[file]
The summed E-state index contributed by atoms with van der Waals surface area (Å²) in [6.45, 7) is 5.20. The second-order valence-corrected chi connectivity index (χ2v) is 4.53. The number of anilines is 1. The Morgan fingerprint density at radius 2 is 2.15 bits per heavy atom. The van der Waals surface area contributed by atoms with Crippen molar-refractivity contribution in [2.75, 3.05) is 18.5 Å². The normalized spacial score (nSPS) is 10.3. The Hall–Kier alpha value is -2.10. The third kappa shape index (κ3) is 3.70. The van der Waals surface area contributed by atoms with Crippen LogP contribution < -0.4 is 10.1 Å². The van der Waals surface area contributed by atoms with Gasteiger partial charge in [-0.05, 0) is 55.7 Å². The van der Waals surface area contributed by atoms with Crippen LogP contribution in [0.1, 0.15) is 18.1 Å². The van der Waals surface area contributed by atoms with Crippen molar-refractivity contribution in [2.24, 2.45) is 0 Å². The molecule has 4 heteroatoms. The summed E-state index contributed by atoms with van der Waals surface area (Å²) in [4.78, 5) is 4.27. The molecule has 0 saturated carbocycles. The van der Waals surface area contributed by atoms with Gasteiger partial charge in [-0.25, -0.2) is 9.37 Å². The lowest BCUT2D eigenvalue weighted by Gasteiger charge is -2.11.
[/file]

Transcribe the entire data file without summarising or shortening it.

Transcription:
The summed E-state index contributed by atoms with van der Waals surface area (Å²) in [6.45, 7) is 5.20. The second-order valence-corrected chi connectivity index (χ2v) is 4.53. The number of anilines is 1. The Morgan fingerprint density at radius 2 is 2.15 bits per heavy atom. The van der Waals surface area contributed by atoms with Crippen molar-refractivity contribution in [2.75, 3.05) is 18.5 Å². The normalized spacial score (nSPS) is 10.3. The Hall–Kier alpha value is -2.10. The third kappa shape index (κ3) is 3.70. The van der Waals surface area contributed by atoms with Crippen LogP contribution < -0.4 is 10.1 Å². The van der Waals surface area contributed by atoms with Gasteiger partial charge in [-0.05, 0) is 55.7 Å². The van der Waals surface area contributed by atoms with Crippen LogP contribution in [0.1, 0.15) is 18.1 Å². The van der Waals surface area contributed by atoms with Crippen molar-refractivity contribution in [2.24, 2.45) is 0 Å². The molecule has 4 heteroatoms. The summed E-state index contributed by atoms with van der Waals surface area (Å²) in [4.78, 5) is 4.27. The molecule has 0 saturated carbocycles. The van der Waals surface area contributed by atoms with Gasteiger partial charge in [-0.25, -0.2) is 9.37 Å². The lowest BCUT2D eigenvalue weighted by Gasteiger charge is -2.11.